She already gets to pick and choose which media outlets she goes on in a bid to avoid hard questions. 

When she stops meetings from taking place via zoom It goes beyond a health-based decision and becomes a political decision. 

She is playing politics here while she pretends to rise above that. 

It is impossible to respect this decision and her for making it. 

Select Committees are sitting but they are chaired, and dominated, by government MPs. That makes them a very poor second to the Epidemic Response Committee (ERC) that operated so successfully last year.

One extra week of parliament not sitting might be excused but locking down democracy for more than this week without the ERC being reconvened or a virtual sitting of parliament would be an abuse of power.


Rural round-up

09/05/2020

Build more and be damned! – David Anderson:

Water storage is one of the keys to helping rebuild NZ’s economy in the wake of COVID-19, says Ian Proudfoot, KPMG’s Global Head of Agribusiness.

This was the message he gave to Parliament’s Epidemic Response Committee on the opportunities our food and fibre industries have to lead our national economic recovery.

“We have long been the developed nation with the greatest reliance on growing and selling biological products to the world to pay for our schools, roads and hospitals,” he explained.

“Now, more than ever, the industry recognises it needs to step forward to ensure that our country is able to maintain the living standards we have become accustomed to.” . . 

Drought relief ‘too little too late’ Hawke’s Bay farmer – Robin Martin:

A Hawke’s Bay farmer says the government’s latest drought relief package – a $500,000 fund for advisory services – is a “drop in the ocean” and won’t go far to alleviating struggling farmers’ problems.

Extremely dry conditions have hit much of the North Island and parts of the South Island in recent months and in some areas, including Central and Southern Hawke’s Bay, the situation remains dire.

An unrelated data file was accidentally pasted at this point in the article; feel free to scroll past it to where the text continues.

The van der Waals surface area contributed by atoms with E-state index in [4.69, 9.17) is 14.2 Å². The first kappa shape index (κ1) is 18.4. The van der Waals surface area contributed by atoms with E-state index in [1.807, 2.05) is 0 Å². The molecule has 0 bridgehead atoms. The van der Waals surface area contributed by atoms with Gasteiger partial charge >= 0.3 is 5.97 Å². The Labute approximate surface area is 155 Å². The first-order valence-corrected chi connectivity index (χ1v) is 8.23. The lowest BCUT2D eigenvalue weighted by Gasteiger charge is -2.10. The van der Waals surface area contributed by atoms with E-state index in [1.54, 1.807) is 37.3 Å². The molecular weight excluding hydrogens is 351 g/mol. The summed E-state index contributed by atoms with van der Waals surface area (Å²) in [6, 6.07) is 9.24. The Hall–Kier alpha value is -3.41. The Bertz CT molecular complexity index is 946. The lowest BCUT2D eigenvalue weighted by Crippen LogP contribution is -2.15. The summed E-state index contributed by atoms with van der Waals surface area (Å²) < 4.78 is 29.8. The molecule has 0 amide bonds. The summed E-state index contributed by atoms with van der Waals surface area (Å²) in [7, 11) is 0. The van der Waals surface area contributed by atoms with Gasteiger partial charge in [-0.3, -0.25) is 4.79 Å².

Grant Charteris farms deer and beef cattle at Tikokino in Central Hawke’s Bay.

He said today’s relief package was a case of “too little too late”. . .

Telephone diplomacy to fight protectionism – Peter Burke:

Rising protectionism is one of the major concerns of New Zealand exporters in the light of COVID-19.

NZ’s chief trade negotiator, Vangelis Vitalis, told Parliament’s Epidemic Response Committee that as a result of COVID, many countries will resort to protecting their own economies. NZ exporters fear this will make it much harder for them.

Vitalis says exporters are also concerned about the logistics of getting goods to market, but they have praised the work done by MFAT, NZTE and MPI in keeping freight lines open. . . 

New farm safety initiative aims to empower women to effect change :

A new farm safety initiative aims to rally rural women to help save injuries and lives on New Zealand farms.

Action group Safer Farms has partnered with Australian woman Alex Thomas to bring the #PlantASeedForSafety Project to New Zealand.

The project profiles women from all parts of rural industries and communities who are making positive and practical improvements to the health, safety and wellbeing of those around them.

With the message “save a life, listen to your wife”, it aims to raise the voices of rural women and boost their confidence in their ability to influence change and to inspire others to make safer, healthier choices. . .

Quinoa growers urged to band together and take on the world – Nigel Malthus:

One of New Zealand’s very few quinoa growers is calling on his colleagues to band together to help market their product.